A hysterectomy is the second most common surgery that women undergo in the United States (first being the C-section). Around 20 million American women have experienced a hysterectomy and it’s estimated that doctors perform 600,000 hysterectomies every year.
A hysterectomy is an operation that takes out a woman's reproductive organs, which include the uterus, the cervix, ovaries, and fallopian tubes.
There are several reasons why women undergo this surgical procedure. A hysterectomy is a viable option if you have a condition like endometriosis, chronic pelvic pain, or cervical cancer that cannot be managed with chemotherapy.
The procedure is generally safe and low-risk. If you want to learn more about the types of hysterectomies and the post op recovery process, read on.
In this article, we will discuss:
Different women get different types of hysterectomies.
There are 4 types of hysterectomy procedures:
(1) partial orsupracervical hysterectomy, (2) total hysterectomy, (3) radical hysterectomy, and (4) hysterectomy and salpingo-oophorectomy.
Photo from National Women's Health Network
The type you’ll have is based on the reason behind the surgery and how much of your uterus and reproductive organs can stay intact.
Here’s what you should know about the various kinds of hysterectomies:
In partial/supracervical hysterectomy, only a part of your uterus will be taken out and your doctor will keep your cervix as is.
Asupracervical hysterectomy willNOT be appropriate for you if you have cervical cancer or an abnormal pap smear. You can leave your cervix intact if you don’t have any reason to remove it. But it will mean you’re still at risk of cervical cancer.
A total hysterectomy removes all of your uterus, which includes the cervix. With this procedure, you won't have to worry about developing cervical cancer in the future. This is why many doctors recommend it over asupracervical hysterectomy.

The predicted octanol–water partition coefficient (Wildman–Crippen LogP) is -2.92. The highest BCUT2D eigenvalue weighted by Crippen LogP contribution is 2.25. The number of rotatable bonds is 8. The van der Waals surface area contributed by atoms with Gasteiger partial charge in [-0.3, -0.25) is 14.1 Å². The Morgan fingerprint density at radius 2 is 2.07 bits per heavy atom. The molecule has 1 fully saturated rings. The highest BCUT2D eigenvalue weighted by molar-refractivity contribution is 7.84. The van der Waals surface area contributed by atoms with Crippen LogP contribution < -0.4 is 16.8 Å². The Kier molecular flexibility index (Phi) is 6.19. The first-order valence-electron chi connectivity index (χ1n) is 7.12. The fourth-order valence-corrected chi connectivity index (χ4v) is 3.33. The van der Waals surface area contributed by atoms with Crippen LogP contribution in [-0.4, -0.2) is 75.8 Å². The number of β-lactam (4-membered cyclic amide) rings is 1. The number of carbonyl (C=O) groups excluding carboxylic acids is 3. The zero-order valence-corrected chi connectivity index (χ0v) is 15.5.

Out of all the types, a total hysterectomy is the one that is performed the most often.
This type of hysterectomy is typically done if you have a form of gynecological cancer like ovarian or cervical cancer. You may need a radical hysterectomy if your body can’t handle chemotherapy or radiotherapy, or if these haven't been effective in treating your cancer.
A radical hysterectomy will involve removing the following:
During this surgery, the doctor will take out your entire uterus as well as your fallopian tubes and/or ovaries.
Doctors will recommend a hysterectomy and salpingo-oophorectomy if you’re at high risk of ovarian cancer since your ovaries should only be taken out as a last resort. Should you proceed with having both ovaries removed, you may need hormone replacement therapy.
There are 3 ways surgeons perform a hysterectomy. For all of these methods, you’ll need a local or general anesthetic so you won’t experience any pain during the surgery.
This procedure will involve making a big incision in your belly to remove your uterus. Your surgeon may do the cut horizontally or vertically. Usually, a vertical cut will be done if you have an enlarged uterus caused by fibroids or gynecologic cancer. Thehysterectomy scar will be minimal regardless of how the incision is made.